From there, I can get into bed with her and she doesn’t have to worry about germs or dirt. When I slide beneath the covers, she turns on her side, puts one hand on the side of my cheek. Her skin is cool, like outdoor water.

“Kiss me,” she says. This is our ritual: she lets me know what she can handle by asking for it, and I comply. Her lips taste like soap and the mint of toothpaste and, beneath that, her mouth, the length of her tongue, tastes of butter, salty and rich.

While we’re kissing, she takes my hand and puts it on her bare, round belly. Beneath the skin, the child, our child, ripples and wriggles. I laugh against her lips and then pull away, just to watch the movement beneath her skin.

“The baby likes that,” I say.

“Yes,” Joan says. “Me too. Do it again.”

So I do, and I lean into her so that our bellies are together, and the baby’s wiggling makes me laugh, like tickling.

“The doctor came today,” Joan says when she has her mouth back. Our OGBYN comes to our house because Joan can’t bear the hospital, all the germs, all the dirty tiles, all the sick people. It was one of the things we asked her before we got pregnant, if she would come and see Joan here, in her own bed.

I lean up on my elbow. “She did?”

Her blue eyes are shiny as she puts her hand over mine. “It’s a girl,” Joan says. “A girl. One more girl in our family.”

“I knew that,” I say. I did know that, somehow. I have pictured the baby a hundred times, with Joan’s blonde curls and her blue eyes, in a pink and blue dress. Ten short fingers. Dimples when she smiles, and soft, small teeth, even though I know she won’t have them yet.

“Of course you did,” Joan says with a quiet laugh. My hand caught between hers looks like a skin sandwich; her pulse above and below. “Our little Seed.”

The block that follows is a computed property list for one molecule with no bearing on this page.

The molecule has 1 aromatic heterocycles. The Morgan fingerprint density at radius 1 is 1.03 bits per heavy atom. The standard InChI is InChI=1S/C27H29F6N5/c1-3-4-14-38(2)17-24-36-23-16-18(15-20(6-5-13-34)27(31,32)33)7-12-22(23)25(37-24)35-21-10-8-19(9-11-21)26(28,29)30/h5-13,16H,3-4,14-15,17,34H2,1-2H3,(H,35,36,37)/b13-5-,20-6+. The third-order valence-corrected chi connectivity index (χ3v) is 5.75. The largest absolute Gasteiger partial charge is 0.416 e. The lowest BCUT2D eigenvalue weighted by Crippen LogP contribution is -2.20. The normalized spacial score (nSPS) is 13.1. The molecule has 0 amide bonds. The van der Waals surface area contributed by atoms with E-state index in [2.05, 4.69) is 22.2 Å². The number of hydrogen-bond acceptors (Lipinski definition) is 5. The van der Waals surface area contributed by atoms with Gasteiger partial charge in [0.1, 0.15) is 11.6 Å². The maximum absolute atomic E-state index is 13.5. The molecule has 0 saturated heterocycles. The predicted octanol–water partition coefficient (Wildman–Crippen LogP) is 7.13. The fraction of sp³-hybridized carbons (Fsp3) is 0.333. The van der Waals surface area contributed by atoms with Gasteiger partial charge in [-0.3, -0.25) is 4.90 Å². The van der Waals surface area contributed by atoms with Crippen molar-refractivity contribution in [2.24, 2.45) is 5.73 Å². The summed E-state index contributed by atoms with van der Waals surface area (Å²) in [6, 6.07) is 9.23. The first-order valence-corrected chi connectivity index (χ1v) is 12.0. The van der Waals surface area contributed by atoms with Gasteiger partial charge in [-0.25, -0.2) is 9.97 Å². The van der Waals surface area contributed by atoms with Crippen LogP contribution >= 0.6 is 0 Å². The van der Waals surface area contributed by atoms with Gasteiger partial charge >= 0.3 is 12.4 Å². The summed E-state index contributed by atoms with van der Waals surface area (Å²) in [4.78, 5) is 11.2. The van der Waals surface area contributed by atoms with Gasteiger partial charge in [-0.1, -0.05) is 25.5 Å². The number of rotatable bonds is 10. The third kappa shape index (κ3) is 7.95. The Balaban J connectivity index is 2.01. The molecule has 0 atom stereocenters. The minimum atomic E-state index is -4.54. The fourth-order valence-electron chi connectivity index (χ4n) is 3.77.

I curve my palm around the bottom of her belly, imagining a tiny red seed inside her, growing bigger and bigger. “Our little Apple,” I say.

“Macintosh?” she says. Her laugh is curls bouncing and wrinkles like love lines at the corners of her eyes.

“Mac’s a boy’s name,” I say. We haven’t talked about names before. We don’t want to jinx anything. Not too early. Not getting our hopes up.

“Could be either,” she says.

“True,” I say. I slip my fingers down, let one play around the indent of her belly button, which is disappearing day by day as the baby, as our daughter, grows inside her. “How about Ida Red?” I say.

“Oh, yes,” Joan says.

And Ida Red she is.

“Hello, Ida Red,” I say with my hand on Joan’s belly. I can see her already.

Of course, this is early in the story, when love still walks unbroken and unscathed. Will their love survive, even if they don’t? You probably know the answer to that. I am a hopeless romantic, after all.


The Lure of Dangerous Women: amazon |


Shanna Germain claims the titles of writer, editor, leximaven, vorpal blonde and Schrodinger’s brat. Her award-winning stories, essays, poems, novellas and more have been widely published in places like Absinthe Literary Review, Best American Erotica, Best Erotic Romance, Freerange Nonfiction, McSweeney’s, and Salon. Visit her wild world of words at